Self-care is a very complex and relevant topic. As a society, we’ve been seeing significant increases in rates of depression, anxiety, suicides, and loneliness. This needs to be seen as a mental health crisis. 

There are things which are beyond our control, and this is okay. We have always lived in a world of uncertainty, and we all know that the only certain thing in life is death. I don’t mean to sound grim, but for our other efforts, there’s a 99.9% chance it will work at best. This means there’s always that tiny 0.01% chance it won’t. But we still get up every day and try to do our best. We need to be realistic with ourselves. Under the current circumstances (I primarily mean the Covid-19 crisis and climate crisis), it is highly unlikely to be perfectly stable all the time. Some anxieties, some hopelessness and helplessness are bound to appear. This is where prevention and self-care come in by promoting good mental health and good overall health.

Speaking in general terms, self-care is an important approach to the management of long-term health conditions and to preventing ill-health by living a healthy lifestyle. It is proven to be an important contributing factor in dealing with a wide variety of health problems (Cosgrove, 2008). This concept is used in relation to mental health as well. 

Let’s look at some key insights in modern science, relevant to this topic.

  1.  Neuroplasticity. This refers to our brains’ ability to constantly change through our experiences, and most of the time unwittingly by forces around us which we have little to no control over. This also means we can influence our brains in a more intentional way and cause changes we want to see in ourselves (Davidson, 2000). For example, it’s a proven fact that a regular meditation practice brings about changes in our brains (Davidson, 2003).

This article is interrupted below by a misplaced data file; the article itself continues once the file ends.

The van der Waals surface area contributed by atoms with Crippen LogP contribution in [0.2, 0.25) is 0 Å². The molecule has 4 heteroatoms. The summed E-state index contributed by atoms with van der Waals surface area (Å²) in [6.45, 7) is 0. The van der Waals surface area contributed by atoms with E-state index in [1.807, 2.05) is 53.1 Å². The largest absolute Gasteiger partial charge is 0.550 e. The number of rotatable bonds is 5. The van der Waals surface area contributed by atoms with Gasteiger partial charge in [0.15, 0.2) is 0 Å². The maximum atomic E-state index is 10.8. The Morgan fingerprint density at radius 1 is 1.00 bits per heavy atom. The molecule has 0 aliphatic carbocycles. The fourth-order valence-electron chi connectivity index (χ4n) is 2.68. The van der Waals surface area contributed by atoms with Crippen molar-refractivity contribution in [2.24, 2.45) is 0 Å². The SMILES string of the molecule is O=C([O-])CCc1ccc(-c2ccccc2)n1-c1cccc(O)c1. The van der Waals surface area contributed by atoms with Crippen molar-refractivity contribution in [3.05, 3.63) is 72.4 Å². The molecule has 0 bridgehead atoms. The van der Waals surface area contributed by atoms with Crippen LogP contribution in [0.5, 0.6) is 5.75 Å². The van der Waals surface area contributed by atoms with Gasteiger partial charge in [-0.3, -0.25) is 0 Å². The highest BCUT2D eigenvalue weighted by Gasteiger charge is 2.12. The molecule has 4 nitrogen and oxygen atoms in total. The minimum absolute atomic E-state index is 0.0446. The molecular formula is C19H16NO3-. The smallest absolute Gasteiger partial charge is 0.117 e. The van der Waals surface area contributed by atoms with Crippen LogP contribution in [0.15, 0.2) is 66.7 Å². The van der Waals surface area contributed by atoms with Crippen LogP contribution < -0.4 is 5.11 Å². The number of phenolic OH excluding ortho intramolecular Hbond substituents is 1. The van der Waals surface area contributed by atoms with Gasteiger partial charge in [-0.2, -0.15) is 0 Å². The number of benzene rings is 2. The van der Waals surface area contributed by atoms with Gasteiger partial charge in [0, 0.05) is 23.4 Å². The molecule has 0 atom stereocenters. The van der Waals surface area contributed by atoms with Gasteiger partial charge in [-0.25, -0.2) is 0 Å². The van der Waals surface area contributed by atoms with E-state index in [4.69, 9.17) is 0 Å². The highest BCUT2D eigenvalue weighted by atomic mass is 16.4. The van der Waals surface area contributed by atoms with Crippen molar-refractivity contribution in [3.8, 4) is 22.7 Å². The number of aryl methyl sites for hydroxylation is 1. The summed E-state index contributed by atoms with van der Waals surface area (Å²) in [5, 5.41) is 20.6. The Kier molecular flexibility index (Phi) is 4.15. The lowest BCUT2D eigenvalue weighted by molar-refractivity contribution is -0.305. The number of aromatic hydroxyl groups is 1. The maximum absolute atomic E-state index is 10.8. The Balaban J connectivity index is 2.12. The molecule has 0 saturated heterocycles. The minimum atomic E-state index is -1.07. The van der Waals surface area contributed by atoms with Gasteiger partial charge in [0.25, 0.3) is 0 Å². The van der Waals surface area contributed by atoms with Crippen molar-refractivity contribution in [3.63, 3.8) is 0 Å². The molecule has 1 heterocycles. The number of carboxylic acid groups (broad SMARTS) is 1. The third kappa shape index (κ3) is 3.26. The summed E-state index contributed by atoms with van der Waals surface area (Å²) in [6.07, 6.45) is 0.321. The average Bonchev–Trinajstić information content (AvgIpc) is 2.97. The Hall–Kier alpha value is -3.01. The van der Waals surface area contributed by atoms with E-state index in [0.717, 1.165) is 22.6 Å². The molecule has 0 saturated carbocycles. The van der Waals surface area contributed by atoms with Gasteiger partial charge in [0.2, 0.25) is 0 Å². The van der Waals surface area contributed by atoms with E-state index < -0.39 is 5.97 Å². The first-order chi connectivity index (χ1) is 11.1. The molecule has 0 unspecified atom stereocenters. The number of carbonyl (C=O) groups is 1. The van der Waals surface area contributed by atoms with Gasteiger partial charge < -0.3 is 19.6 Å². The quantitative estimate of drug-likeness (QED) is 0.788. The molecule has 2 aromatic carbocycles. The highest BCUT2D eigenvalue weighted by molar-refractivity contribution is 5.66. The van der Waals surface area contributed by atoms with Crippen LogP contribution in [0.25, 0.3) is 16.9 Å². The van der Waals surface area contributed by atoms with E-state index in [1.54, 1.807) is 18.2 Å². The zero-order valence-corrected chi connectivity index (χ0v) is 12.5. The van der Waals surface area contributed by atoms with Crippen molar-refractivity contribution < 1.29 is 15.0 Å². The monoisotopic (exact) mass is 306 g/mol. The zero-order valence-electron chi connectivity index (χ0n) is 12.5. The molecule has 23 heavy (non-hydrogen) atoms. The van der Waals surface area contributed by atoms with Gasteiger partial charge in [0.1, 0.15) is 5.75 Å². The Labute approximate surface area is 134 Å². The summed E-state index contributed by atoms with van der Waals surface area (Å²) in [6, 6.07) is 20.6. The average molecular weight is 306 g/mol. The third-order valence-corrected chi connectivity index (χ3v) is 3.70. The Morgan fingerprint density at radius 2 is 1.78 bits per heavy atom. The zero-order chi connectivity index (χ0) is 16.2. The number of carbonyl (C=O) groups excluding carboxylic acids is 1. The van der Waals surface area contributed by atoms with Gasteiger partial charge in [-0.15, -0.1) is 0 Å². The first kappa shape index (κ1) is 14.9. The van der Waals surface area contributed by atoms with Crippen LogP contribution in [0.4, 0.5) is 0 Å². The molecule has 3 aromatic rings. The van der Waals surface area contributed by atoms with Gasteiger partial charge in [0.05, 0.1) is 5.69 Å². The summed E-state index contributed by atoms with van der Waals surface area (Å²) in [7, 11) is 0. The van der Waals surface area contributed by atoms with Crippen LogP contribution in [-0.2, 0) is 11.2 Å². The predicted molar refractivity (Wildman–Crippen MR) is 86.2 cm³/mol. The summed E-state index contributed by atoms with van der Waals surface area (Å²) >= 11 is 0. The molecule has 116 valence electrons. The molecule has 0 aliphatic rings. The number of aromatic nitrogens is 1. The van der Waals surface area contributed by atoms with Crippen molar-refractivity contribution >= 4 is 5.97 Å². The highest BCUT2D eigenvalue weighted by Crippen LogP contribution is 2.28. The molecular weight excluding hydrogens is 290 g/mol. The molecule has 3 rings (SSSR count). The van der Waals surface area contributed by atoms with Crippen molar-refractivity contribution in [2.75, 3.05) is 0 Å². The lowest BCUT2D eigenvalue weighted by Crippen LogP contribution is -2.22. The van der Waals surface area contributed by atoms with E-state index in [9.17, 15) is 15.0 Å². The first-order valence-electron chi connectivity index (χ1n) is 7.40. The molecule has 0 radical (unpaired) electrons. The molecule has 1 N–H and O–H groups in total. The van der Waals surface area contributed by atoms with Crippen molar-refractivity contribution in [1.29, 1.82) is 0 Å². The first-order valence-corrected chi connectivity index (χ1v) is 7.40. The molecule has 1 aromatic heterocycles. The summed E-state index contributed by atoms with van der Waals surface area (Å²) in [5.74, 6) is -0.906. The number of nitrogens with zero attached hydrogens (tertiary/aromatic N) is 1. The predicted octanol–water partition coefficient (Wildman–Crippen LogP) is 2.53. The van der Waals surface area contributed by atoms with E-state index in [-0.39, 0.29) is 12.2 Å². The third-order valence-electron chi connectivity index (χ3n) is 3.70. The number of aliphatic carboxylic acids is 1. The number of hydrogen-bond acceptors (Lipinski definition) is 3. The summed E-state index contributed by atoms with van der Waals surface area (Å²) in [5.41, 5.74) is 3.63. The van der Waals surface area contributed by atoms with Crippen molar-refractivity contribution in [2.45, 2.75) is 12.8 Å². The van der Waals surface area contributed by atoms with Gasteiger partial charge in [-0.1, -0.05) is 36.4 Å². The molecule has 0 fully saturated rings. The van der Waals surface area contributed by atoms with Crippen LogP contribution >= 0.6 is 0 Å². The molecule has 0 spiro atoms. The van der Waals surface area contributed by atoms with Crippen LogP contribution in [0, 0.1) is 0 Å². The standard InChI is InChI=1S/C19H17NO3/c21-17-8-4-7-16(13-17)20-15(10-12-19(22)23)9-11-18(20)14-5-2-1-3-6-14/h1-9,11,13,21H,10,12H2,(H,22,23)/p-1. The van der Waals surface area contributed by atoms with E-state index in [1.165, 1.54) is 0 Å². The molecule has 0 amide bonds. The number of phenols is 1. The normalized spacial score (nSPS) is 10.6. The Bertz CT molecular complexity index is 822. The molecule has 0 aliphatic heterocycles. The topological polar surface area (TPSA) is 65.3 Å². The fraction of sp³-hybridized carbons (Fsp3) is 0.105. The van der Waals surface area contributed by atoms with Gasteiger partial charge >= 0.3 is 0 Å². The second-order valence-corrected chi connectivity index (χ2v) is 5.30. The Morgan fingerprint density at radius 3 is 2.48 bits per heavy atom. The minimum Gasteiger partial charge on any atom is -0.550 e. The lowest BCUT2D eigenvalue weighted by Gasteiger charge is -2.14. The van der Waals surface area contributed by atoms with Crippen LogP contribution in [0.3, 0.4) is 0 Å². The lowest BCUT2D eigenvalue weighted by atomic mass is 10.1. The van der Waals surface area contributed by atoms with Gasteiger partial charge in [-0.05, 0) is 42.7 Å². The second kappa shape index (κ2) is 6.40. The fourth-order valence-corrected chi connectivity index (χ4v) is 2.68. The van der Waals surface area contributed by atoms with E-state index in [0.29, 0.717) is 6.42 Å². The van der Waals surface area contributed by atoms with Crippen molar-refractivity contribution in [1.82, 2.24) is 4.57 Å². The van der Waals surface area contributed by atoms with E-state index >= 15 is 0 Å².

2. Epigenetics. This is the study of how our behaviors and environment can cause changes that affect the way our genes work. We all have a specific gene sequence and, for the most part, it will not change during our lives. However, we can influence how “active” certain genes are and to what extent they’re present in our ways of functioning. How high or low the volume of expressing a certain tendency is, is highly dependent on our circumstances and our demeanor. There’s a study that’s shown how a mother’s behavior towards an infant can cause life-long changes in the gene code, and that these changes can even then be passed on to the next generation or two. A change in our behaviors and circumstances can bring about an enduring change in our genes (Davidson, 2003).
  3. The bidirectional pathway between our brains and bodies. Activity in the mind can influence the body, and vice versa. This important because we now know that people who report higher levels of wellbeing are also physically healthier. Training our minds to cultivate wellbeing will induce changes in our bodies that will promote both physical and mental health (Dahl et al., 2020). In addition, mental illnesses are a risk factor that affect the incidence and prognosis of diseases traditionally classified as “noncommunicable”. For example, patients with type II diabetes mellitus are twice as likely to experience depression as the general population (Cosgrove, 2008, cited in Kolappa et al., 2013), and those patients with diabetes who are depressed have greater difficulty with self-care (Gonzales et al., 2008, cited in Kolappa et al., 2013). All this is still being researched, but it is very worth considering.

In the next part of this post, we’ll investigate some ways we can incorporate self-care into our everyday lives…

If you think that you can benefit from professional support on this issue you can reach out here.

Branka Mlinar is a psychologist and Gestalt therapist offering psychotherapy and counselling to adolescent and adult individuals. She’s mostly worked with problems of anxiety, interpersonal and relationship issues, procrastination, work-related stress, trauma, and grief.


Dahl, C. J., Wilson-Mendenhall, C. D., & Davidson, R. J. (2020). The plasticity of well-being: A training-based framework for the cultivation of human flourishing. Proceedings of the National Academy of Sciences, 117(51), 32197-32206.

Davidson, R. J., Jackson, D. C., & Kalin, N. H. (2000). Emotion, plasticity, context, and regulation: perspectives from affective neuroscience. Psychological bulletin, 126(6), 890.

Kolappa, K., Henderson, D. C., & Kishore, S. P. (2013). No physical health without mental health: lessons unlearned?.

Lucock, M., Gillard, S., Adams, K., Simons, L., White, R., & Edwards, C. (2011). Self‐care in mental health services: a narrative review. Health & social care in the community, 19(6), 602-616.